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Unemployment rate falls to 34.5%

First decline since 2020

31 May 2022 - 12:44 By Monique Vanek and Semakaleng Motsoere
SA's unemployment rate fell for the first time in seven quarters as the manufacturing and mining industries added jobs and government employed more people through its public works programme. File photo.
SA's unemployment rate fell for the first time in seven quarters as the manufacturing and mining industries added jobs and government employed more people through its public works programme. File photo.
Image: Bloomberg

SA’s unemployment rate fell for the first time in seven quarters as the manufacturing and mining industries added jobs to meet demand for commodities stoked by Russia’s war with Ukraine and the government employed more people through its public works programme.

The jobless rate fell to 34.5%, from 35.3% in the final three months of 2021, Stats SA said on Tuesday in a report released in Pretoria. That’s the first drop since the second quarter of 2020, when job seekers were hindered by one of the world’s strictest lockdowns to slow the spread of the coronavirus. The median of four economists’ estimates in a Bloomberg survey was 35.4%.

Unemployment, according to the expanded definition, which includes people who were available for work but not looking for a job, fell to 45.5%, from 46.2% in the fourth quarter.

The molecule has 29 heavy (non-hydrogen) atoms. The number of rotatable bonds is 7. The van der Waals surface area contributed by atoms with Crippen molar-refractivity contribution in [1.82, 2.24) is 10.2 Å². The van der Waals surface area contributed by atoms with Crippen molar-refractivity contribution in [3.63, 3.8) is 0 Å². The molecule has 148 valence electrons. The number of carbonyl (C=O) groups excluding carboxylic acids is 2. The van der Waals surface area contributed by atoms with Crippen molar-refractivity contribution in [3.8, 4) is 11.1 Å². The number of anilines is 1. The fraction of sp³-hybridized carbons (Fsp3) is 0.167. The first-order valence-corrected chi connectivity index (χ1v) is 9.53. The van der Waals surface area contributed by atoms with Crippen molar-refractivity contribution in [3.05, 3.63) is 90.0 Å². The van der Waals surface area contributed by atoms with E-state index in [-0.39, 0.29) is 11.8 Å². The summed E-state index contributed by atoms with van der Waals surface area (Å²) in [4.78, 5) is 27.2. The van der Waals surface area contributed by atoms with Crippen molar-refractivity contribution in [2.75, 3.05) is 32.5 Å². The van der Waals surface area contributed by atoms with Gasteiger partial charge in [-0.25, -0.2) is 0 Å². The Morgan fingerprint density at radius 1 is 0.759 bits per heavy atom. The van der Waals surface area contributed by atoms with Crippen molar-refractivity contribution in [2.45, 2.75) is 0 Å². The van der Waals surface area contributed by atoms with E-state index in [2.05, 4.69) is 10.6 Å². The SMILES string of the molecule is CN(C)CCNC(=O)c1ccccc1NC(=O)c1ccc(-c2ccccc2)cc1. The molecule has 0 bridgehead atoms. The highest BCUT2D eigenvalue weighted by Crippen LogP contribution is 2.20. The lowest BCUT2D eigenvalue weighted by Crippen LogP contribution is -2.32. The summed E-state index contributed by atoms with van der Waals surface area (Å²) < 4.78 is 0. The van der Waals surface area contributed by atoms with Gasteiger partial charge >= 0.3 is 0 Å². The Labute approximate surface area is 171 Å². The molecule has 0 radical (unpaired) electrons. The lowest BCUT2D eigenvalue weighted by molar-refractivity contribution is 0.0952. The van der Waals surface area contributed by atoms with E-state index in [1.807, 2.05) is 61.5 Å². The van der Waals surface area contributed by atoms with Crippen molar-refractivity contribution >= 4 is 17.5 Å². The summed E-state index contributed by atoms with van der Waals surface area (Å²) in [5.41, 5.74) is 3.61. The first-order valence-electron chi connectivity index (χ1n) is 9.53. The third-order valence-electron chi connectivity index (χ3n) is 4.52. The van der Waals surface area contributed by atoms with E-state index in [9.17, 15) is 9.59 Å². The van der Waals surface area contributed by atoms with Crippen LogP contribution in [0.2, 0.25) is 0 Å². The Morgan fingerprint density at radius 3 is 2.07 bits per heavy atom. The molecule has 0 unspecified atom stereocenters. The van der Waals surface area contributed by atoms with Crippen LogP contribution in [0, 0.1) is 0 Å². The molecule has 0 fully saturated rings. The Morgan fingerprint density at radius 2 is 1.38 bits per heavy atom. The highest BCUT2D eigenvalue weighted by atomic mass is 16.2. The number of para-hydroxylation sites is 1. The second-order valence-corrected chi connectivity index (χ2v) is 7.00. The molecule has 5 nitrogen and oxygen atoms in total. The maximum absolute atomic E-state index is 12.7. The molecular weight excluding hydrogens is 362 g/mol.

SA’s unemployment rate remains the highest on a list of 82 countries monitored by Bloomberg, though some of the data is outdated. Strict labour laws, stagnant productivity, bureaucratic hurdles and a skills shortage have reduced the ability of many SA companies to hire additional workers. 

The recovery in the unemployment rate may be short-lived as a record number of electricity outages forecast for this year, the worst flooding in almost three decades in KwaZulu-Natal in April, a slowdown in global output, rising interest rates and surging fuel and food prices caused by extreme weather and the war in Ukraine are likely to weigh on economic growth and job creation.

Key figures:

  • employed rose by 370,000 to 14.9-million;
  • unemployed fell by 60,000 to 7.86-million;
  • community, social services added 281,000 jobs;
  • manufacturing gained 263,000 jobs;
  • trade industry added 98,000 jobs;
  • mining added 36,000 jobs;
  • utilities added 21,000 jobs;
  • transport gained 10,000 jobs;
  • private households lost 186,000 jobs;
  • finance industry lost 72,000 jobs;
  • construction lost 60,000 jobs; and
  • agriculture lost 23,000 jobs.

More stories like this are available on bloomberg.com


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